A lone insurance adjuster stood by what was left of a dilapidated row house in Johnston Square Thursday morning, taking photos for what certainly will be an upcoming claim.
The address in ruins was in the 800 block of E. Preston Street, just south of the historic Greenmount Cemetery. It was part of a $5.3 million rehab project of scattered vacant houses in the community, funded mostly with federal stimulus money. Mi Casa, a Washington-based nonprofit, is the developer of the project.
Thursday, what’s left of the house littered the site, with nail-studded beams loosely hanging in a perilous position from the top story, aimed at the sidewalk below.
What exactly happened, though, is in dispute.
Top city housing officials including Commissioner Paul T. Graziano said Wednesday they did not know of the collapse of the structure.
Graziano’s spokesperson, Cheron Porter, said in an emailed statement Thursday: “Mi Casa’s end of group structure at 818 E Preston completely collapsed. It is fenced off and the debris is contained on site. They had permits, and it seems they were onsite and handled the incident themselves. They have not taken any additional action (re: new permits to reconstruct). The go forward issues are not principally code enforcement ones. They will have to appropriately permit the rebuild, or the razing of the foundation.”
A neighbor across the street on Thursday described how the rowhouse “just collapsed” one day last month, sending a loud boom across the community.
The insurance adjuster, said he was informed that the house had collapsed on Jan. 20, “and thank God, no one was in it or near it.” It went unreported for a couple of weeks, he added.
Elin Zurbrigg, deputy director of Mi Casa, said on Thursday “it was demolished” because the side wall was unstable.
Either way, the debris is piled high and creates an eyesore as well as a public safety hazard. As that block is undergoing a rehabilitation of 12 houses — including the one that fell — at a cost to taxpayers of roughly $270,000 each, Zurbrigg said the goal is to have new homeowners living there by summer.
“There was some collapse that happened during the demolition process,” she said Thursday. “But it was safe and contained.”
This week, Saint Agnes Hospital leased 33,000 square feet at Lansdowne Station, a mixed-use project in Baltimore County that has more than 500,000 square feet of retail and office space. The hospital plans to staff the site with 150 employees by this spring.
The new medical offices, located at 3585 Washington Boulevard, will house members of the hospital’s healthcare planning, marketing, finance and physician administration teams who now work at a site on Koppers Street about a mile away.
“Attracting Saint Agnes Hospital to Lansdowne Station represents a significant win for the surrounding community, as well as current retail tenants of the project,” said Howard Brown, chairman of David S. Brown Enterprises Ltd., manager of Lansdowne Station. “The daily influx of daytime workers will create tremendous sales opportunities for area retailers, specifically service-related uses and restaurants. The successful leasing of the office component verifies our belief and vision of the viability of Lansdowne Station as a work-play environment that satisfies a variety of needs.”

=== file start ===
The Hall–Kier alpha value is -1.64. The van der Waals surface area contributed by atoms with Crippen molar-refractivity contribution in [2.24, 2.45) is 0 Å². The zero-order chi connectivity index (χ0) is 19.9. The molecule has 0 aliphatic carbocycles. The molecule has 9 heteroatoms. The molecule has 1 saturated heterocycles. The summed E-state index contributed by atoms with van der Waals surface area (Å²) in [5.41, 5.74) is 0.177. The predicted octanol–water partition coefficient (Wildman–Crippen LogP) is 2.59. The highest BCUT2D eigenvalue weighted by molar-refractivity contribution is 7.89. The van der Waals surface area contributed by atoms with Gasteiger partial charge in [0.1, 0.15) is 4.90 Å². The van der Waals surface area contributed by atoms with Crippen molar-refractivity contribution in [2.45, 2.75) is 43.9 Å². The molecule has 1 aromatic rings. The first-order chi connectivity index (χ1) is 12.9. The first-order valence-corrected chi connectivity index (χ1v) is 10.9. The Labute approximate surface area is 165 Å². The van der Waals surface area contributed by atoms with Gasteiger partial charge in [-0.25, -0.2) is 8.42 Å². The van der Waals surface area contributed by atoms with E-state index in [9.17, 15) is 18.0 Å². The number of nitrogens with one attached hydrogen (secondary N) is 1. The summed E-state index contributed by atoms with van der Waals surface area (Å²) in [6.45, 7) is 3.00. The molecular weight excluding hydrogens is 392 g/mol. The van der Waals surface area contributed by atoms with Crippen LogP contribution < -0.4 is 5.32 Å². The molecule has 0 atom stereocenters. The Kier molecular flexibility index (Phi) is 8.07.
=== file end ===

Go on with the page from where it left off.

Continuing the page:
This Monday at 2 p.m., Sen. Ben Cardin will visit Clifton Mansion on the city’s northeast side to detail legislation that would expand tax breaks for restoring historic properties.
The 19th century mansion located in Clifton Park, once the summer home of Johns Hopkins, is now part of a golf course and headquarters to AmeriCorps’ Civic Works program, is a prime example: The manor is about to undergo a $7 million renovation that will employ 150 in the process.
Cardin’s bill, the Creating American Prosperity through Preservation Act, would expand the historic tax credit program to smaller restoration projects. It would also encourage greater use of energy-efficient improvements in historic preservation.
Overall, the federal historic tax credit program has leveraged more than $90 billion of private-sector investment to preserve and rehab more than 37,000 historic properties since 1976. The program has created more than two million jobs nationwide since 1978, Cardin said, and 18,700 jobs were created through historic preservation in Maryland from 2001 to 2011.
Pass the Grey Poupon. McDaniel College is celebrating the groundbreaking of a new stadium.
After the Westminster college was named one of the top 10 tailgating schools in the nation by The Weather Channel last October, what else could administrators there do?
The new digs will still allow for “drive-in” tailgating and retain the bowl-like setting. Features including new restrooms, concessions, a filming area and reception rooms for fans and teams so those who attend from the Green Terror Nation can root in style.
Funding for the new stadium has come from private donations, college officials said.
Foodie Watch: Woodbury Kitchen owners Spike and Amy Gjerde plan to open a coffee shop in Union Mill this spring. The Gjerdes also plan to soon open a casual restaurant in Hampden to seat 75. It will be called Half Acre… Christopher Spann, owner of the successful Wine Market in once working-class Locust Point, has changed his menu to include a new slew of upscale delights. Among the gourmet tastings Chef Andrew Weizirl is offering are pan roasted wagyu sirloin, braised celery, oxtail and port wine jam, sweet potato soup, cider steamed mussels, salmon tartare and crispy Brussels sprouts.